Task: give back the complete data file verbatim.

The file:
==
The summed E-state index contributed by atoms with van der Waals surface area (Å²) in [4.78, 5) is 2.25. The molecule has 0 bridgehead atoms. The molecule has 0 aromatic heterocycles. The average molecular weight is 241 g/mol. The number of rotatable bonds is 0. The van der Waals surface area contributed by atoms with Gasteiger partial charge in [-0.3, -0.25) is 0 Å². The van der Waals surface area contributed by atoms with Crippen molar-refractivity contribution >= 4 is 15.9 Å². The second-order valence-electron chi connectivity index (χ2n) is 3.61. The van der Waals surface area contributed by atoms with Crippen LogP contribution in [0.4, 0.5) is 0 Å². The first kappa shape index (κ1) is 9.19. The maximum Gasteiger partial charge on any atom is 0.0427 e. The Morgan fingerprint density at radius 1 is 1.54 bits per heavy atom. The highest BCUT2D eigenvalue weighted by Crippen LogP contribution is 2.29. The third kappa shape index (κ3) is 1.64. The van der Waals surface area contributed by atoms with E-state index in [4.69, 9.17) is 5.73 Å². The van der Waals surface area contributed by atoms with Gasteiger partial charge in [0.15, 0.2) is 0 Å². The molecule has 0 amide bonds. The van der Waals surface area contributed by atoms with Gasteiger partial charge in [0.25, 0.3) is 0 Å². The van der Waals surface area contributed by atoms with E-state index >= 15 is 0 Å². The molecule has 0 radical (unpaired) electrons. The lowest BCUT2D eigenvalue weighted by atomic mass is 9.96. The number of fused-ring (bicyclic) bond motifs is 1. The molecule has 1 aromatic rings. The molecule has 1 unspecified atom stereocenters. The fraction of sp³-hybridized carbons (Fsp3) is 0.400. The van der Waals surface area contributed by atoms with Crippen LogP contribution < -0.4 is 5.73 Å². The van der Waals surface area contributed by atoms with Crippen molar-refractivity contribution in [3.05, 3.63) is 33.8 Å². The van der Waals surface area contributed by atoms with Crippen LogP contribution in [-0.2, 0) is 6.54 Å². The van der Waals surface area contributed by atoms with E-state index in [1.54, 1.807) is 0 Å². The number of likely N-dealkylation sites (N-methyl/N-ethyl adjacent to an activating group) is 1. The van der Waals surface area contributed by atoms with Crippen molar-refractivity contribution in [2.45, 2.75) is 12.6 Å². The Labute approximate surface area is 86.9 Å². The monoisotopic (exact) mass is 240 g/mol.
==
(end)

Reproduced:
The summed E-state index contributed by atoms with van der Waals surface area (Å²) in [4.78, 5) is 2.25. The molecule has 0 bridgehead atoms. The molecule has 0 aromatic heterocycles. The average molecular weight is 241 g/mol. The number of rotatable bonds is 0. The van der Waals surface area contributed by atoms with Gasteiger partial charge in [-0.3, -0.25) is 0 Å². The van der Waals surface area contributed by atoms with Crippen molar-refractivity contribution >= 4 is 15.9 Å². The second-order valence-electron chi connectivity index (χ2n) is 3.61. The van der Waals surface area contributed by atoms with Crippen LogP contribution in [0.4, 0.5) is 0 Å². The first kappa shape index (κ1) is 9.19. The maximum Gasteiger partial charge on any atom is 0.0427 e. The Morgan fingerprint density at radius 1 is 1.54 bits per heavy atom. The highest BCUT2D eigenvalue weighted by Crippen LogP contribution is 2.29. The third kappa shape index (κ3) is 1.64. The van der Waals surface area contributed by atoms with E-state index in [4.69, 9.17) is 5.73 Å². The van der Waals surface area contributed by atoms with Gasteiger partial charge in [0.15, 0.2) is 0 Å². The molecule has 0 amide bonds. The van der Waals surface area contributed by atoms with Gasteiger partial charge in [0.25, 0.3) is 0 Å². The van der Waals surface area contributed by atoms with E-state index >= 15 is 0 Å². The molecule has 0 radical (unpaired) electrons. The lowest BCUT2D eigenvalue weighted by atomic mass is 9.96. The number of fused-ring (bicyclic) bond motifs is 1. The molecule has 1 aromatic rings. The molecule has 1 unspecified atom stereocenters. The fraction of sp³-hybridized carbons (Fsp3) is 0.400. The van der Waals surface area contributed by atoms with Crippen LogP contribution < -0.4 is 5.73 Å². The van der Waals surface area contributed by atoms with Crippen molar-refractivity contribution in [3.05, 3.63) is 33.8 Å². The van der Waals surface area contributed by atoms with Crippen LogP contribution in [-0.2, 0) is 6.54 Å². The van der Waals surface area contributed by atoms with E-state index in [1.54, 1.807) is 0 Å². The number of likely N-dealkylation sites (N-methyl/N-ethyl adjacent to an activating group) is 1. The van der Waals surface area contributed by atoms with Crippen molar-refractivity contribution in [2.45, 2.75) is 12.6 Å². The Labute approximate surface area is 86.9 Å². The monoisotopic (exact) mass is 240 g/mol.